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Nature curiosity: What are the northern lights?

The green glow of the northern lights in the night sky.
(Photo via Shutterstock)

There's a lot to see in the night sky. There's the moon and stars, of course. The planets often make appearances, and sometimes we are lucky enough to see comets and meteors streaking across the dark night sky. And there's another night sky phenomenon that is truly a sight to see, but it's harder to predict, at least at some latitudes.

The northern lights, also called aurora borealis, aren't really a celestial event, although famed astronomer Galileo Galilei did first use the term aurora to describe this phenomenon because he believed it was caused by sunlight reflecting off Earth's atmosphere, according to National Geographic. The dazzling light show does have to do with our planet's atmosphere, but it is actually caused by the interaction with solar wind — a stream of ions that shoot out from the sun — and how they interact with the atmosphere. When the ions collide with atmospheric gases at high speeds, they produce flashes, and those flashes collectively fill the sky with colored light.

The color patterns can include pulsating or throbbing flashes of light, a rippling sheet or curtain of light or steady colored light. The color of the northern lights is dependent on the altitude in the atmosphere where the ions are colliding with gases. At altitudes below 60 miles, the lights are blue. Between 60 miles and 150 miles, green will be the strongest color. At altitudes above 150 miles, the northern lights will glow a reddish hue.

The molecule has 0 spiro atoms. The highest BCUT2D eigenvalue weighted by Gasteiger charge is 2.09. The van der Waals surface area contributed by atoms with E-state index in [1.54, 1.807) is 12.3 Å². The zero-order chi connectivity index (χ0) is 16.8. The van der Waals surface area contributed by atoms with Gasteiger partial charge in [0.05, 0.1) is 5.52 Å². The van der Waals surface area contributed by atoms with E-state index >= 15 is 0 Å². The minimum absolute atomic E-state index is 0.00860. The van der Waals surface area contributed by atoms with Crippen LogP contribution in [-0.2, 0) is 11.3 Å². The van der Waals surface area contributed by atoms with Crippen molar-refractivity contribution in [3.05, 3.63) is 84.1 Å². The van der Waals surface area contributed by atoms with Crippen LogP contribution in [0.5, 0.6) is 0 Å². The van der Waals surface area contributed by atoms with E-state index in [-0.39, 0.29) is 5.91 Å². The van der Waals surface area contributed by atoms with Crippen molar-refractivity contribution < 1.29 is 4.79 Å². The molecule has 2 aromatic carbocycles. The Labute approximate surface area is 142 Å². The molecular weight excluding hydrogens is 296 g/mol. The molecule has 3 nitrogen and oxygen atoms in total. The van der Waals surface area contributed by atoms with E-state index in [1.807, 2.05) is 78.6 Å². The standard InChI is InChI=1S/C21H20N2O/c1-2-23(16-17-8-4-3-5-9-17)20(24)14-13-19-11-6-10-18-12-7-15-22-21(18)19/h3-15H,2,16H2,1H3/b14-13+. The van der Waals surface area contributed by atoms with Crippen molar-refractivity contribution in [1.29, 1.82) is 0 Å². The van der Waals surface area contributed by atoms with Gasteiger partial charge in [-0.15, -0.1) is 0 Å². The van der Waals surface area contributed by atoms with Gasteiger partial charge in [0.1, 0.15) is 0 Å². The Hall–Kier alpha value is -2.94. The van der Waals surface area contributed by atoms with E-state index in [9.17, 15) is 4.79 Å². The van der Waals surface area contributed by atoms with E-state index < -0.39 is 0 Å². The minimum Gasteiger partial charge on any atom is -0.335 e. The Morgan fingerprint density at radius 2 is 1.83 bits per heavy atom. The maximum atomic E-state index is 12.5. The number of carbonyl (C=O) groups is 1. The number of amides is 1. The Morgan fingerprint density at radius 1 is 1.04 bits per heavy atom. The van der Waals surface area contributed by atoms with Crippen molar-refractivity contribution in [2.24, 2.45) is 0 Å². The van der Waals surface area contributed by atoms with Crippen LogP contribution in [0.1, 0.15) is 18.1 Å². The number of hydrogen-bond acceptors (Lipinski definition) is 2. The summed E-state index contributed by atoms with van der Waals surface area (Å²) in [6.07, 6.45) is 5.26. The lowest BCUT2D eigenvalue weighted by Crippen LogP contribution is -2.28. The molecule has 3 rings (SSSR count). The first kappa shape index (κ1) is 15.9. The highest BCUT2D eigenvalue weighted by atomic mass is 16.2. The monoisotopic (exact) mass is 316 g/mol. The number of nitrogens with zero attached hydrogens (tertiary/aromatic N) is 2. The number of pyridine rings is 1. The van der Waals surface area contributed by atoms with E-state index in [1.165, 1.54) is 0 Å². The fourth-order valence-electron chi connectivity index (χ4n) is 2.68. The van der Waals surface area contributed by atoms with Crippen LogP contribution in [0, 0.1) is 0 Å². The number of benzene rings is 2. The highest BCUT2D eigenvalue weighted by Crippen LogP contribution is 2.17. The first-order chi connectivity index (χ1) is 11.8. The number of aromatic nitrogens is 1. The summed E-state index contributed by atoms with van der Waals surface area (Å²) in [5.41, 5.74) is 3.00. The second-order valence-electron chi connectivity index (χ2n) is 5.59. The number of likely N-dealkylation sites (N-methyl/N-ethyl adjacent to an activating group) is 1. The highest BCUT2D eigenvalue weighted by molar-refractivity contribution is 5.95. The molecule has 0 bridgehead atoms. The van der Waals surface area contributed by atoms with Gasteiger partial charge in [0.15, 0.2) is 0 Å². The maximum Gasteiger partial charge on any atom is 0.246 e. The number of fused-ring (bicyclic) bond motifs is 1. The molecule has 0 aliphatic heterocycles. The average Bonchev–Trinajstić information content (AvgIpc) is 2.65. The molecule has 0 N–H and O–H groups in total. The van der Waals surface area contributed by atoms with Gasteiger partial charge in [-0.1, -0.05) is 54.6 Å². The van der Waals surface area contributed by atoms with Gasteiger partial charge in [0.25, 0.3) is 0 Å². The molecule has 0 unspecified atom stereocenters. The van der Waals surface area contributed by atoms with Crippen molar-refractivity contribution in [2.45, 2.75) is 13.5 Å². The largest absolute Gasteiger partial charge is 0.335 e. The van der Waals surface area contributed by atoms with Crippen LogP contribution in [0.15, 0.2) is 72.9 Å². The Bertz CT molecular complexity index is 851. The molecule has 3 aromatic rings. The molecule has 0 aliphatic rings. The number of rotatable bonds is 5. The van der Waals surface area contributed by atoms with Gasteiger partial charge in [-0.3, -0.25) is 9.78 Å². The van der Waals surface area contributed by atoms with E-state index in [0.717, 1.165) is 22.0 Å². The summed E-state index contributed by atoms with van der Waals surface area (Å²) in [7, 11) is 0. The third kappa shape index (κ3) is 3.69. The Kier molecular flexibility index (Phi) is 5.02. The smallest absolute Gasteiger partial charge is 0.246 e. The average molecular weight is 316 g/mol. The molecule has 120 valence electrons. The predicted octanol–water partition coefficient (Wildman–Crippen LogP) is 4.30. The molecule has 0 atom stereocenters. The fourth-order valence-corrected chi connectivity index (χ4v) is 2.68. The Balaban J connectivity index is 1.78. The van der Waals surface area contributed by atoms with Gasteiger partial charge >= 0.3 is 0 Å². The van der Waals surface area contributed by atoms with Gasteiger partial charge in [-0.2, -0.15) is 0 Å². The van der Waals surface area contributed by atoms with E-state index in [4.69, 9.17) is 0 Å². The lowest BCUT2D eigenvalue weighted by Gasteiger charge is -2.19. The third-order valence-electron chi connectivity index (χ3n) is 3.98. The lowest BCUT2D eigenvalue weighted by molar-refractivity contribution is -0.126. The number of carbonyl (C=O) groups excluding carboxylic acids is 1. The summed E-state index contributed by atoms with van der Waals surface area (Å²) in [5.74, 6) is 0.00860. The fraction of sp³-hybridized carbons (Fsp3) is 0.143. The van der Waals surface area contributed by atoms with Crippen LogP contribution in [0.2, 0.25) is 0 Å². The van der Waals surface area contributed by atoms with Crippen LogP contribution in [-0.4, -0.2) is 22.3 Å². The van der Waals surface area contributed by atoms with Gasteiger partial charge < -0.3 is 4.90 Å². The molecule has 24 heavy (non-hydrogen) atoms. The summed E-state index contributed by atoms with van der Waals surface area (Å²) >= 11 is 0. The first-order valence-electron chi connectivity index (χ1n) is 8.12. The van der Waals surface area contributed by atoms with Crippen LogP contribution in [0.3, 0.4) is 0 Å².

While we know when the full moon will occur each month, and even when meteor showers will be happening overhead, seeing the northern lights requires you to be in the right place at the right time. The conditions that create the northern lights are always occurring, day and night every day of the year, but being able to see them depends on your location and the level of geomagnetic activity in the atmosphere, reports.

In some places, the northern lights are frequently visible. This includes areas closer to the North Pole, such as Alaska, northern Canada and Iceland, the Library of Congress reports. Farther south, they are seen less often, and when they are, the colorful lights aren't as bright and vibrant. 

The northern lights can often be visible beyond their normal range, including in northern Illinois, at times with high sunspot activity or solar storm, National Geographic reports. Because of this, one way to predict future strong aurora activity is to count out 27 days from the last time there was strong activity. This is because it takes 27 days for the sun to make a full rotation on its axis, so that would be the next time sunspot activity would again be high.

In general, aurora activity reaches its high and low points on an 11-year cycle. In the current cycle, activity began trending upward in 2019 and should peak in 2024 or 2025, according to National Geographic. 

As with other sky-watching events, the northern lights are best seen away from city lights and other light pollution. The best viewing times are usually the two hours before or after midnight, the National Oceanic and Atmospheric Administration reports. To view them, you'll need to look in the direction of the North Pole.

Just like there are northern lights, there are also southern lights, or aurora australis, that can be seen in the Southern Hemisphere, National Geographic reports. And just like the northern lights are easier to view closer to the North Pole, the southern lights are best viewed close to the South Pole. 

Auroras aren't unique to Earth. They have been documented on every planet in our solar system except Mercury, according to National Geographic. Astronauts have even take photos of auroras on Earth from the International Space Station.

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